The Fresh Loaf

News & Information for Amateur Bakers and Artisan Bread Enthusiasts

Sourdough starter

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Tiffany's picture
Tiffany

Sourdough starter

Okay this is my first time making a starter and I must admit I haven't been precisely measuring. I'm not a precise kind of person. ;) Anyways, I'm on day 7 and my starter is quite active almost tripling in 3-4 hours. The problem? is it still smells pretty strongly of alcohol. I keep it on the counter and was feeding just once a day and have bumped it up to twice a day. I've also not been throwing out my starter, just putting it into another bowl and feeding them all. I plan on doing a lot of baking once I know it has been established. I do not know how much starter I have currently, but I add about 1/2c rye/1/2c ap to about 1/2 c water to each bowl. It is a pretty thick starter.  I did make pancakes last night with it and it came out fine. what should I do about the alcohol smell? And how soon can I attempt to make some bread?

DavidEF's picture
DavidEF

First, you should probably be discarding at every feeding by now. If not, you will soon find that your yeasties eat more than you do, and if you continue past that, you will soon find you have nowhere to sleep. Alternatively, you can find a use for the discard, as you've done in making pancakes. But, you should be doing that probably at every feeding.

Second, your feeding ratio may be off. If it always smells of alcohol, it may be that you are keeping too much starter in the bowl compared to how much you are feeding to it. Especially since you said your starter can triple in 3-4 hours, yet you only feed it twice a day, which would be every 12 hours. You should feed it every time it peaks, or rather, shortly after it peaks and begins to settle back down. If you want to feed it every 12 hours, you should give it enough food such that it peaks during the 11th hour. with a smaller amount of starter, it won't be an issue, but if you have a cup or two in the bowl, it can become several cups quickly, then quarts, gallons, etc.

Third, about using the starter. The primary issue is maturity of the starter. If your starter is highly active, and you want to use it you can. If you haven't gotten sick from eating the pancakes, it can generally be considered safe to use for bread. Usually, it is recommended to wait a couple weeks to give it time to develop a dominant culture of yeasts and lactobacilli. This is for several reasons. The sourdough cultures create an acidic environment that bad bacteria can't live in. Also, the stability of the culture levels out after a while and then your sourdough can be counted on to raise bread predictably and reliably. The time of waiting and patiently feeding gives you a chance to get to know your culture, too. You can learn how it works, how quickly it will eat its food and produce the carbon dioxide needed to raise bread. You learn how to manipulate feeding schedules, ambient temperatures, hydration level, and other factors to get the level of sourness you want in the finished product. Of course these are things you continue to learn as you begin to bake and use your sourdough, but it begins during the first couple weeks of your starters life.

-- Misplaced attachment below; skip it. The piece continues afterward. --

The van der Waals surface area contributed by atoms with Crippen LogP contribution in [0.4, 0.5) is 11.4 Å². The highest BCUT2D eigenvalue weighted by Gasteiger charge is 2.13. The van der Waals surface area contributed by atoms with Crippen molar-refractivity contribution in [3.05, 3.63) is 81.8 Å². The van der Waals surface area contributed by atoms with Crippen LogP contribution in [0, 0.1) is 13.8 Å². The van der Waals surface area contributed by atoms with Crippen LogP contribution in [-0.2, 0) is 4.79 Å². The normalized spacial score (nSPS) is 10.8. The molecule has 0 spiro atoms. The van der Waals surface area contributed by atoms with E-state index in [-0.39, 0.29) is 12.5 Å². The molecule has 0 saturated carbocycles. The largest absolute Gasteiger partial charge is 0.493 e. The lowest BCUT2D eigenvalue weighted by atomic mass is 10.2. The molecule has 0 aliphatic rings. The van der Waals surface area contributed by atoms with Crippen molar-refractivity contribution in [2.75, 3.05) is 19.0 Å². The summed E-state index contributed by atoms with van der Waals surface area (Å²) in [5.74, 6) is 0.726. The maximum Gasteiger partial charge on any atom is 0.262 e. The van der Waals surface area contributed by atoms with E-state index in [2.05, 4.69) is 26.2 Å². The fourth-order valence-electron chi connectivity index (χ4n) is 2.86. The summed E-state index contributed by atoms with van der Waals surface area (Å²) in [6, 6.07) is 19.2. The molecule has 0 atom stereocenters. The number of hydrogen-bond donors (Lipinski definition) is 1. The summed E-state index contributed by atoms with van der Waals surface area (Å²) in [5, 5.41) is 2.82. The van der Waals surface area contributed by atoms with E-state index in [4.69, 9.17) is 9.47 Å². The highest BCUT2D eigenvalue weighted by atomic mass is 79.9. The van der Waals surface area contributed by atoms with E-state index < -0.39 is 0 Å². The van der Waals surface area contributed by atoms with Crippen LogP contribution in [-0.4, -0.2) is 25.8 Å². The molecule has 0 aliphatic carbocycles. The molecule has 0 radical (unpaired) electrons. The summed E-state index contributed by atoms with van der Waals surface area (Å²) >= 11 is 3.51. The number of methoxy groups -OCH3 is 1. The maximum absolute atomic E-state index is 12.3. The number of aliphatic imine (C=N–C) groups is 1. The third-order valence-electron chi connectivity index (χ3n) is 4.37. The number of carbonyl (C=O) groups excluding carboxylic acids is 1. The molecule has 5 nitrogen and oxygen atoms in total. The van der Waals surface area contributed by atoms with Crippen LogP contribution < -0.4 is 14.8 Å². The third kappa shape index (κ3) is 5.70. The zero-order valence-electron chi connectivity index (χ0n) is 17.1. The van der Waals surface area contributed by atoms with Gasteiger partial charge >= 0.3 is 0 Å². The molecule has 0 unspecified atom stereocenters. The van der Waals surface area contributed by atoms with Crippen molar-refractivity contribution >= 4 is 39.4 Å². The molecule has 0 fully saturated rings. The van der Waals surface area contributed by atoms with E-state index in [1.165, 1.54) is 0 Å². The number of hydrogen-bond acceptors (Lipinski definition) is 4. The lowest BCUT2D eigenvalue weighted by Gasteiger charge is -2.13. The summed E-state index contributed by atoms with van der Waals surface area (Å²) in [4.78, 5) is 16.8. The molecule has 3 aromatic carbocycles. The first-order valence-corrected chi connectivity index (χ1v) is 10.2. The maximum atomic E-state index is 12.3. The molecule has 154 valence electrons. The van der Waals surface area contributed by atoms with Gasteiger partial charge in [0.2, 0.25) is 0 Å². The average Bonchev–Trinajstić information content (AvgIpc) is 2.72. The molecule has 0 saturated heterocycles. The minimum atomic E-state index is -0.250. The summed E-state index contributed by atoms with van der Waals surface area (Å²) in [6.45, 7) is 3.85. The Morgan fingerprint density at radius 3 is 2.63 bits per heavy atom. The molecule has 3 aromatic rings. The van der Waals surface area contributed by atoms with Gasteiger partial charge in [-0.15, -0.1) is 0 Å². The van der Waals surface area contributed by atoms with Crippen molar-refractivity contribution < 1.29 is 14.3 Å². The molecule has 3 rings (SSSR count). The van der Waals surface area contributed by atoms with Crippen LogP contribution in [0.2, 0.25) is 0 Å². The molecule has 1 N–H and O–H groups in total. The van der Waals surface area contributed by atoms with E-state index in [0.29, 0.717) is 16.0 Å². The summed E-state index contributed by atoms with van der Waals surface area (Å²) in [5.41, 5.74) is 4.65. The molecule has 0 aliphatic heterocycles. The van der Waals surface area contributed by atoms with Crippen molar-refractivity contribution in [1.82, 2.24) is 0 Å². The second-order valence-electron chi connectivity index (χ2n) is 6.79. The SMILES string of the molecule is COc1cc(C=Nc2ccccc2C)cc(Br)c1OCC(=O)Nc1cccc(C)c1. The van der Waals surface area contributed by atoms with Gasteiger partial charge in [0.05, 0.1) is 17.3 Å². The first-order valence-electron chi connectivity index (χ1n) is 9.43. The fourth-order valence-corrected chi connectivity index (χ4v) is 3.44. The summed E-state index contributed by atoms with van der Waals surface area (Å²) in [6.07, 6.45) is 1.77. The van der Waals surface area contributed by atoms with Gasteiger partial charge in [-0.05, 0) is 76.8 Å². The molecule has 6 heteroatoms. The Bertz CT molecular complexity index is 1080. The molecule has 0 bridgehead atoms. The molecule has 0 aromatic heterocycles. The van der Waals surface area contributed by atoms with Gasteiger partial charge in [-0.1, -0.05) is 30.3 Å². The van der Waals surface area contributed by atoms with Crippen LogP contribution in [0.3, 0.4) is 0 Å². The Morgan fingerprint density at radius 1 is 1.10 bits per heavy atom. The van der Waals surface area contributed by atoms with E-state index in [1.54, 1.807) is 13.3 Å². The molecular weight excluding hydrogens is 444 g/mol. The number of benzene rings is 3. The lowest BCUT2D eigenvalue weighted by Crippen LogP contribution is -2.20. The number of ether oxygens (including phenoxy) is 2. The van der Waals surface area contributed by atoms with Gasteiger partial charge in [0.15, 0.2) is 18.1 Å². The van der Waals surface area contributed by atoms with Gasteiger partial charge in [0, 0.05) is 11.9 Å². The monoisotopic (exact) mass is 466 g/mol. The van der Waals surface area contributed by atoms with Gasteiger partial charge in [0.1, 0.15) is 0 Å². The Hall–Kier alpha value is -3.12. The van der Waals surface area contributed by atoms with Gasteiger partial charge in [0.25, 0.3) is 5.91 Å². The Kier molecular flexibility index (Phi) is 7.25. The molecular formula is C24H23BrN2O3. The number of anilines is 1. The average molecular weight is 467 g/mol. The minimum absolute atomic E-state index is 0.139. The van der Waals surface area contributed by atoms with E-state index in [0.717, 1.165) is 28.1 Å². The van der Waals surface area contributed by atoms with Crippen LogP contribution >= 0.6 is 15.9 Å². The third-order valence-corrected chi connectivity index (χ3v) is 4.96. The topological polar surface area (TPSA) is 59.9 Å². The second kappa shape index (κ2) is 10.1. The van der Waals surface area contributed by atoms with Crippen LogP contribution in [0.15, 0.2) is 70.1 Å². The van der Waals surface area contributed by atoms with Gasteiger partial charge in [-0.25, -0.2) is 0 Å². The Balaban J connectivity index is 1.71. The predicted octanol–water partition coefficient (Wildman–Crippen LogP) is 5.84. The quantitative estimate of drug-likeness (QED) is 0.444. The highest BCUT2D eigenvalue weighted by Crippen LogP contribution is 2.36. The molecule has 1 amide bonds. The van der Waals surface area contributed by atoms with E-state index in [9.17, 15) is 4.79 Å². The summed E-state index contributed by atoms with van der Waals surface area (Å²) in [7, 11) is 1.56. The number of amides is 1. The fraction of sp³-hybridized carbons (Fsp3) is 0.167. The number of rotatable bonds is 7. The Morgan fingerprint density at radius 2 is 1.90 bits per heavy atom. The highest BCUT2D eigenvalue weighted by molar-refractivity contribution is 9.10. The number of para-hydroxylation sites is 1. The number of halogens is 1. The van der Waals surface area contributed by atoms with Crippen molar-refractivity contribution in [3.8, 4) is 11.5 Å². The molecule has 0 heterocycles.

Ford's picture
Ford

Ethyl alcohol is a natural product of the fermentation process caused by the metabolic process of the yeast, just as is the carbon dioxide that does the dough rising.  You cannot avoid this in yeast breads!  You will also find that acetic acid and lactic acid are metabolic products of the bacteria that work in the sourdough.  These are all good things that contribute to the flavors that you like in sourdough bread.

Ford

Tiffany's picture
Tiffany

Could I put the excess starter that I discard in the fridge so I only have to feed that once a week? And can I keep adding the discard to the starter in the fridge? I really have an issue just throwing stuff away unless it is bad. So if I majorly reduce the amount of starter and increase the amount of flour I feed it, the wine smell will go away?

chris319's picture
chris319

Try leaving it alone for a few days except for a daily stirring. No refreshments, no feeding, no discarding, just stir it once per day. In my experience the alcohol flavor will be replaced by a yeasty aroma.

Tiffany's picture
Tiffany

Thanks I will try that!

Bakingmadtoo's picture
Bakingmadtoo

Hi Tiffany, I hate throwing away the discard too, especially as I buy beautiful flour. I try to keep the amount of starter I refresh very small and build it to the amount I want in the two or three feeds before baking. I save any discard I do get in a jar and make an ordinary commercially yeasted loaf with it, adjusting the recipe to take account of the flour and water in my starter. This adds flavour to what would otherwise be a fairly bland loaf. I tend to give these loaves away to friends and neighbours. Here in the UK a lot of people are not too used to the taste of sourdough and prefer a yeasted loaf. They just love a gift of home baked bread. But they are good for toasting or for bread and butter pudding etc. At least the discard is being used. It feels so, so wrong to throw it away. If you do a few google searches you will find that aside from pancakes there are a number of recipes for using discard, including cakes etc.